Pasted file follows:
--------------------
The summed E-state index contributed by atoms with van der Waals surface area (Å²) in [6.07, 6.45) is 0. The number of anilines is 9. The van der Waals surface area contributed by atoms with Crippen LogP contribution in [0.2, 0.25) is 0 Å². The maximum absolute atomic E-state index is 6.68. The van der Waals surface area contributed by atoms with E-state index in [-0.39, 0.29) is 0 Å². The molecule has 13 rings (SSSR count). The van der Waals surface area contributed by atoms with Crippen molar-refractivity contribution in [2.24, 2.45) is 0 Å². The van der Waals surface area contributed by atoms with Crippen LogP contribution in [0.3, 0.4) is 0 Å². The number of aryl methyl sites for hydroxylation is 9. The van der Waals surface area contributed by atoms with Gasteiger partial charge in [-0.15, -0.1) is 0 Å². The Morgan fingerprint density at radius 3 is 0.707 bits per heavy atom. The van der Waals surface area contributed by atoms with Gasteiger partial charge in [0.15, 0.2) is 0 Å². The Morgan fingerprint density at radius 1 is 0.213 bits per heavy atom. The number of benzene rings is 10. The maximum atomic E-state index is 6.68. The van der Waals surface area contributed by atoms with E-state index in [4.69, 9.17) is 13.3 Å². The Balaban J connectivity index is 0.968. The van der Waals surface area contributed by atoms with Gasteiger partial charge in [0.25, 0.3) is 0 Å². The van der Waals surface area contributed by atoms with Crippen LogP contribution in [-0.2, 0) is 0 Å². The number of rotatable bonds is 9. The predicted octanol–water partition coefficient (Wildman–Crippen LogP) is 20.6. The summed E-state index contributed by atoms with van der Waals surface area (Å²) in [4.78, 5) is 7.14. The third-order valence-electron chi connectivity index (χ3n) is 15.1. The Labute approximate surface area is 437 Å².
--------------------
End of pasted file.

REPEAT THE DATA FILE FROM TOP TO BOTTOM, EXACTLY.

The summed E-state index contributed by atoms with van der Waals surface area (Å²) in [6.07, 6.45) is 0. The number of anilines is 9. The van der Waals surface area contributed by atoms with Crippen LogP contribution in [0.2, 0.25) is 0 Å². The maximum absolute atomic E-state index is 6.68. The van der Waals surface area contributed by atoms with E-state index in [-0.39, 0.29) is 0 Å². The molecule has 13 rings (SSSR count). The van der Waals surface area contributed by atoms with Crippen molar-refractivity contribution in [2.24, 2.45) is 0 Å². The van der Waals surface area contributed by atoms with Crippen LogP contribution in [0.3, 0.4) is 0 Å². The number of aryl methyl sites for hydroxylation is 9. The van der Waals surface area contributed by atoms with Gasteiger partial charge in [-0.15, -0.1) is 0 Å². The Morgan fingerprint density at radius 3 is 0.707 bits per heavy atom. The van der Waals surface area contributed by atoms with Gasteiger partial charge in [0.15, 0.2) is 0 Å². The Morgan fingerprint density at radius 1 is 0.213 bits per heavy atom. The number of benzene rings is 10. The maximum atomic E-state index is 6.68. The van der Waals surface area contributed by atoms with E-state index in [4.69, 9.17) is 13.3 Å². The Balaban J connectivity index is 0.968. The van der Waals surface area contributed by atoms with Gasteiger partial charge in [0.25, 0.3) is 0 Å². The van der Waals surface area contributed by atoms with Crippen LogP contribution in [-0.2, 0) is 0 Å². The number of rotatable bonds is 9. The predicted octanol–water partition coefficient (Wildman–Crippen LogP) is 20.6. The summed E-state index contributed by atoms with van der Waals surface area (Å²) in [4.78, 5) is 7.14. The third-order valence-electron chi connectivity index (χ3n) is 15.1. The Labute approximate surface area is 437 Å².